The decision depends on the exact semantics you want for your combined monad. Applying StateT to the Error monad gives a state transformer function of type s -> Error e (a,s). Applying ErrorT to the State monad gives a state transformer function of type s -> (Error e a,s). Which order to choose depends on the role of errors in your computation. If an error means no state could be produced, you would apply StateT to Error. If an error means no value could be produced, but the state remains valid, then you would apply ErrorT to State.

Choosing the correct order requires understanding the transformation carried out by each monad transformer, and how that transformation affects the semantics of the combined monad.

3.7.2.An example with multiple transformers

The following example demonstrates the use of multiple monad transformers. The code uses the StateT monad transformer along with the List monad to produce a combined monad for doing stateful nondeterministic computations. In this case, however, we have added the WriterT monad transformer to perform logging during the computation. The problem we will apply this monad to is the famous N-queens problem: to place N queens on a chess board so that no queen can attack another.

The first decision is in what order to apply the monad transformers. StateTs (WriterTw []) yields a type like: s -> [((a,s),w)]. WriterTw (StateTs []) yields a type like: s -> [((a,w),s)]. In this case, there is little difference between the two orders, so we will choose the second arbitrarily.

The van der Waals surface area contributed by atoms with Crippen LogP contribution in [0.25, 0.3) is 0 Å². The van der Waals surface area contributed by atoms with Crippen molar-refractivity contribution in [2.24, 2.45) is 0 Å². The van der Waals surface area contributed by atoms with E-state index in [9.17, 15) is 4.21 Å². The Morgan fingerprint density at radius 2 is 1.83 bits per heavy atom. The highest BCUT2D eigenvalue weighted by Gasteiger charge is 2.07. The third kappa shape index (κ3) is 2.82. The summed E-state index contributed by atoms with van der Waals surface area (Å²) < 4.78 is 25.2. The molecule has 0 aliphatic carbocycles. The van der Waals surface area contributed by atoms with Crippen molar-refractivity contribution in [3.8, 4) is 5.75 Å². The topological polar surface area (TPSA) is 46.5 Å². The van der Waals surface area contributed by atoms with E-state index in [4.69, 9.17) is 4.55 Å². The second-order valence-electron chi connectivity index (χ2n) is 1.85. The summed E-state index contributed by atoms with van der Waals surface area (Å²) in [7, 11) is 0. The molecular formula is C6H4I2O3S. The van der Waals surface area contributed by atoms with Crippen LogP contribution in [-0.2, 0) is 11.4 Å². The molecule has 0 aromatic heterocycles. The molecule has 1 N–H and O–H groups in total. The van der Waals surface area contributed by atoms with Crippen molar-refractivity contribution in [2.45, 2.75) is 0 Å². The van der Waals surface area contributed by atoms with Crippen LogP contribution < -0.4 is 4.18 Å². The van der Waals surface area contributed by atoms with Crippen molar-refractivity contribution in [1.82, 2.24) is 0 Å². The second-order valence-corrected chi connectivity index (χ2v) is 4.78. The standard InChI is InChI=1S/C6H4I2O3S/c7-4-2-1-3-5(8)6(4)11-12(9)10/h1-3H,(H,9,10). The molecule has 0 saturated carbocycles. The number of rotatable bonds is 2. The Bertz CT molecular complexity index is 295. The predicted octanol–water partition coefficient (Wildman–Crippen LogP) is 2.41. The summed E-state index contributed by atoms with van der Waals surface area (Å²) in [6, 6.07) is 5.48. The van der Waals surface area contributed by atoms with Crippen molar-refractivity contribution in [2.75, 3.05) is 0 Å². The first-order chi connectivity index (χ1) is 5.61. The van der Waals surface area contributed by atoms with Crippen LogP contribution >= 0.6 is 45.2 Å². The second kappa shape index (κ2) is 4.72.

ФП 02005-03 01

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Our combined monad is an instance of both MonadState and MonadWriter, so we can freely mix use of get, put, and tell in our monadic computations.

Code available in example25.hs

-- this is the type of our problem description

data NQueensProblem = NQP {board::Board,

ranks::[Rank], files::[File], asc::[Diagonal], desc::[Diagonal]}

-initial state = empty board, all ranks, files, and diagonals free initialState = let fileA = map (\r->Pos A r) [l..8]

rank8 = map (\f->Pos f 8) [A .. H] rankl = map (\f->Pos f l) [A .. H] asc = map Ascending (nub (fileA ++ rankl)) desc = map Descending (nub (fileA ++ rank8)) in NQP (Board []) [l..8] [A .. H] asc desc

-- this is our combined monad type for this problem

type NDS a = WriterT [String] (StateT NQueensProblem []) a

-Get the first solution to the problem, by evaluating the solver computation with

-- an initial problem state and then returning the first solution in the result list,

-- or Nothing if there was no solution.

getSolution :: NDS a -> NQueensProblem -> Maybe (a,[String]) getSolution c i = listToMaybe (evalStateT (runWriterT c) i)

-- add a Queen to the board in a specific position

addQueen :: Position -> NDS ()

addQueen p = do (Board b) <- gets board

rs <- gets ranks

fs <- gets files

as <- gets asc

ds <- gets desc

let b = (Piece Black Queen, p):b

rs = delete (rank p) rs

fs = delete (file p) fs

(a,d) = getDiags p

as = delete a as

ds = delete d ds tell ["Added Queen at " ++ (show p)] put (NQP (Board b) rs fs as ds)

-- test if a position is in the set of allowed diagonals inDiags :: Position -> NDS Bool inDiags p = do let (a,d) = getDiags p as <- gets asc

ФП 02005-03 01